The statistics are staggering
• According to the World Health Organization, 1 in every 10 patient is harmed while receiving care in even the most advanced hospitals.
• The National Center for Missing and Exploited Children states that between 1983 and 2010, 47% of US infant abductions occurred in hospitals.
No healthcare facility is immune to safety and security issues. And because of that, patient safety continues to be one of the top concerns of healthcare management today.
Preventable adverse events, or sentinel events, that result in the death or serious injury of a patient can cause heartbreak for the family of the victim, as well as potentially wreak havoc on the healthcare organization’s financial health and reputation due to litigation, negative media attention, and recovery costs.
Many preventable adverse events can be linked to faults within the healthcare infrastructure. Schneider Electric recently worked with researchers at the Boston University School of Health to identify key preventable adverse events that can be directly related to the performance of hospital facility systems.
Healthcare organizations need to have transparency into the facility’s infrastructure itself in order to guard against these preventable adverse events. Ultimately, the best defense against sentinel events is to prevent them from happening in the first place. Building, power, and security systems all have an important role in that prevention, and healthcare facility and security directors have an opportunity to greatly improve patient safety and security.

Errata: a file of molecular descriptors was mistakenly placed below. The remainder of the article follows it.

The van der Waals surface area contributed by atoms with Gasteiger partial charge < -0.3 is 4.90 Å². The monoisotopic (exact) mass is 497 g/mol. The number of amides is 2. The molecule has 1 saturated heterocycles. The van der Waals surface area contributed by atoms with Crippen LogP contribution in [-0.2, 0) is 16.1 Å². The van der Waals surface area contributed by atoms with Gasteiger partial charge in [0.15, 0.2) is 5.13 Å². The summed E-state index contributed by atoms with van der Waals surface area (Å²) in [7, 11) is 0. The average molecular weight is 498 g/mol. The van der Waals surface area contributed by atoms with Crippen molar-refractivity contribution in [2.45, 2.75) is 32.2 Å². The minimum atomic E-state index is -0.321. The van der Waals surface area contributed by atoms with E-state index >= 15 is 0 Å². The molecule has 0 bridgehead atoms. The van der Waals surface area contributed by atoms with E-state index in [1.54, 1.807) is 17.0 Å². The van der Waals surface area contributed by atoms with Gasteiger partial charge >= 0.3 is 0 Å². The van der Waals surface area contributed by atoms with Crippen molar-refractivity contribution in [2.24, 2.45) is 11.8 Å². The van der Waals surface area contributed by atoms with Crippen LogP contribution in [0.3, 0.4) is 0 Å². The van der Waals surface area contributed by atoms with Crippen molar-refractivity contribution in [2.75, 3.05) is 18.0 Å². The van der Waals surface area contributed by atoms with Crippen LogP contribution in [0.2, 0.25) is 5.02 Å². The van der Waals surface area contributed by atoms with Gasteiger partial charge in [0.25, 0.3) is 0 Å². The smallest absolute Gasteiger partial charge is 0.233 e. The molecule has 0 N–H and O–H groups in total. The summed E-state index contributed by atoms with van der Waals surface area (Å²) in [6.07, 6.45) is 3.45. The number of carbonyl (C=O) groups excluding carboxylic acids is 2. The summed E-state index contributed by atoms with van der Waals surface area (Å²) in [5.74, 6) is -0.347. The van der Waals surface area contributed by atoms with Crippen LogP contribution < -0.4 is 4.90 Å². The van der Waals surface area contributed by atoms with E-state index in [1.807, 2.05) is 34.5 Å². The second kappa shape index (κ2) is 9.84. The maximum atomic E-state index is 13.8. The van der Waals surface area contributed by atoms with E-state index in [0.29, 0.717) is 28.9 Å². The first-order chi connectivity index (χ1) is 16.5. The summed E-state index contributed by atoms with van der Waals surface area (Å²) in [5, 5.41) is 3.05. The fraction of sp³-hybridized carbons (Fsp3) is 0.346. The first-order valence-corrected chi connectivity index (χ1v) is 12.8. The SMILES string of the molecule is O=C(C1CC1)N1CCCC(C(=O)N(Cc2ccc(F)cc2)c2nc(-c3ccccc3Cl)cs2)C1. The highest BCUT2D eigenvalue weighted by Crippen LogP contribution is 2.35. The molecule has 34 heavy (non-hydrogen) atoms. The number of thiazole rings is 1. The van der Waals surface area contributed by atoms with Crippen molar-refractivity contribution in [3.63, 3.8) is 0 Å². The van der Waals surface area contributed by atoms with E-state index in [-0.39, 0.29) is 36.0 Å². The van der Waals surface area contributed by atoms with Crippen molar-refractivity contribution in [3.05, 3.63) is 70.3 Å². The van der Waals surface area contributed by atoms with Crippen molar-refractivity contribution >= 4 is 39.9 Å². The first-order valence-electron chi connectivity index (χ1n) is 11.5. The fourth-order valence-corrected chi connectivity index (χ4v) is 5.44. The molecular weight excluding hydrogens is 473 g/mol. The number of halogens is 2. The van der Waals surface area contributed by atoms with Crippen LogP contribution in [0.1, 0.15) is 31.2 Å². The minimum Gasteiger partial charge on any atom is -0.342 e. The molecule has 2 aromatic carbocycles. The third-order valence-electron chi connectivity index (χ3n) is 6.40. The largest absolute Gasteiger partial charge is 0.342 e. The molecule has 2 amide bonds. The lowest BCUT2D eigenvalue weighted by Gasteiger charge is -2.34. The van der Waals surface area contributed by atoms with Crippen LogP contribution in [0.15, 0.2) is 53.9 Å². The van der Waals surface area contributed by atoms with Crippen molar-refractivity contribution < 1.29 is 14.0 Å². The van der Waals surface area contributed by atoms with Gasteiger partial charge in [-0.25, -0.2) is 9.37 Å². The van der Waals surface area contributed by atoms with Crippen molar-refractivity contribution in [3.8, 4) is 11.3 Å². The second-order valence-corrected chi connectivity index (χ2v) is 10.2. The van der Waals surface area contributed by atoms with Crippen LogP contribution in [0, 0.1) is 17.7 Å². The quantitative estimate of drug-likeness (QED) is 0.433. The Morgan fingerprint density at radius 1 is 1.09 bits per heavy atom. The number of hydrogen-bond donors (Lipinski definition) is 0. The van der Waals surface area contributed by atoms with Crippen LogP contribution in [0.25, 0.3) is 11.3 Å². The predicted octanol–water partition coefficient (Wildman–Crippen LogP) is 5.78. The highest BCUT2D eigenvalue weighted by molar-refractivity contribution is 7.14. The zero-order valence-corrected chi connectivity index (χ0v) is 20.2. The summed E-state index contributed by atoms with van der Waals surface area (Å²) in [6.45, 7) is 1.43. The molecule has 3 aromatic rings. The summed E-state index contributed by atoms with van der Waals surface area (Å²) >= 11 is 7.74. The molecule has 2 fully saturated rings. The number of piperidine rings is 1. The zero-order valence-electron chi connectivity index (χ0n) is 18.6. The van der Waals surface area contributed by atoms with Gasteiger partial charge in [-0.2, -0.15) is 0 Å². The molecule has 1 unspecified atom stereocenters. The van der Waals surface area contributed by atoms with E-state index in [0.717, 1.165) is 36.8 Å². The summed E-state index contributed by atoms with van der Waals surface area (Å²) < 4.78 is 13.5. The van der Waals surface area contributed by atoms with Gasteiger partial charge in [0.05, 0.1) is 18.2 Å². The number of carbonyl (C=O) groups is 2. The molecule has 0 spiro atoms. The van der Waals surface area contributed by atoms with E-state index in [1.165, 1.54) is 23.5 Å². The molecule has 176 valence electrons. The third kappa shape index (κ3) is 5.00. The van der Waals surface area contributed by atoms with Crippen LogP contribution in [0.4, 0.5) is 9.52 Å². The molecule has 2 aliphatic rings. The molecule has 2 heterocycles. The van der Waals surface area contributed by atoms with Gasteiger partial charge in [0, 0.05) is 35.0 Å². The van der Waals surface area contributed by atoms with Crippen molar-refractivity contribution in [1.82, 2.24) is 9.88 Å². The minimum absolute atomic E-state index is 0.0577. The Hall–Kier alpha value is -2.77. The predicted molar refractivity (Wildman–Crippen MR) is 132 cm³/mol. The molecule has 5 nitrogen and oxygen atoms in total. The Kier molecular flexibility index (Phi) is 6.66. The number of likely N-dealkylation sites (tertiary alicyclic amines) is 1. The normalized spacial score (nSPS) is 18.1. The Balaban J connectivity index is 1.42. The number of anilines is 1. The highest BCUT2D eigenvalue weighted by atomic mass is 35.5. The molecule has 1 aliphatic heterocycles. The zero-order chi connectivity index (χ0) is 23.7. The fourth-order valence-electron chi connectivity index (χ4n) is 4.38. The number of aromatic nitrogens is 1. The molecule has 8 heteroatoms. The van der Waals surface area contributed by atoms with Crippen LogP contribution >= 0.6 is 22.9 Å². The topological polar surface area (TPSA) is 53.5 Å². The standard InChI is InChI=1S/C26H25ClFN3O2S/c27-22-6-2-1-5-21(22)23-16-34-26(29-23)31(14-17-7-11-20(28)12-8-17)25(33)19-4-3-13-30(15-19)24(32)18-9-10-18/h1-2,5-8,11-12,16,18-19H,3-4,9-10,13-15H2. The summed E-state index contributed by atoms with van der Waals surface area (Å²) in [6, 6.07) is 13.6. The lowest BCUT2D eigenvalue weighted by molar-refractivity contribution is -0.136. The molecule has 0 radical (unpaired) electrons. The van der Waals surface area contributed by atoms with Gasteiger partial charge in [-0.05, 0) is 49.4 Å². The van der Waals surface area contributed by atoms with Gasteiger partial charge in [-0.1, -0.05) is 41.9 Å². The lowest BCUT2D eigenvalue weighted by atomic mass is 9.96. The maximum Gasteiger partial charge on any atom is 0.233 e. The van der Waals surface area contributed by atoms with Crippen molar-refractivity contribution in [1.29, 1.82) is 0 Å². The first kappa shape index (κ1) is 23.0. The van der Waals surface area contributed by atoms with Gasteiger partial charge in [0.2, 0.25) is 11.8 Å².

An integrated healthcare infrastructure can help to provide the transparency needed to resolve problems before they occur by providing a constant stream of real-time system data. And by sharing information, the systems form an intelligent infrastructure that can be configured to generate automatic responses to preset criteria. For instance, if a fire breaks out in a hospital, access control, facility management, fire safety, real-time location systems (RTLS), video surveillance, lighting, and HVAC systems will communicate and take designated actions, to help protect the lives of everyone inside.
Both power outages and infant abductions can have devastating effects on hospitals. Facility systems can be leveraged to help safeguard against these events and improve overall patient safety through:
• Automated alarms for regular preventative system maintenance and automated emergency power supply tests to help prevent events related to faulty utility systems.
• Integration of a healthcare facility’s building and security systems with RTLS and radio frequency identification (RFID) tracking systems to help guard against patient wandering, infant abduction, and hospital violence.
These are just a few examples of the many ways that an integrated healthcare infrastructure can help provide a welcoming, safe, and secure environment for patients, as well as staff, and visitors.
Accidents will happen, but they don’t have to. An integrated healthcare infrastructure can play a pivotal part in accident prevention.
Credits:Estelle Schweizer, Strategic Communications Manager for Global Healthcare Solutions, Schneider Electric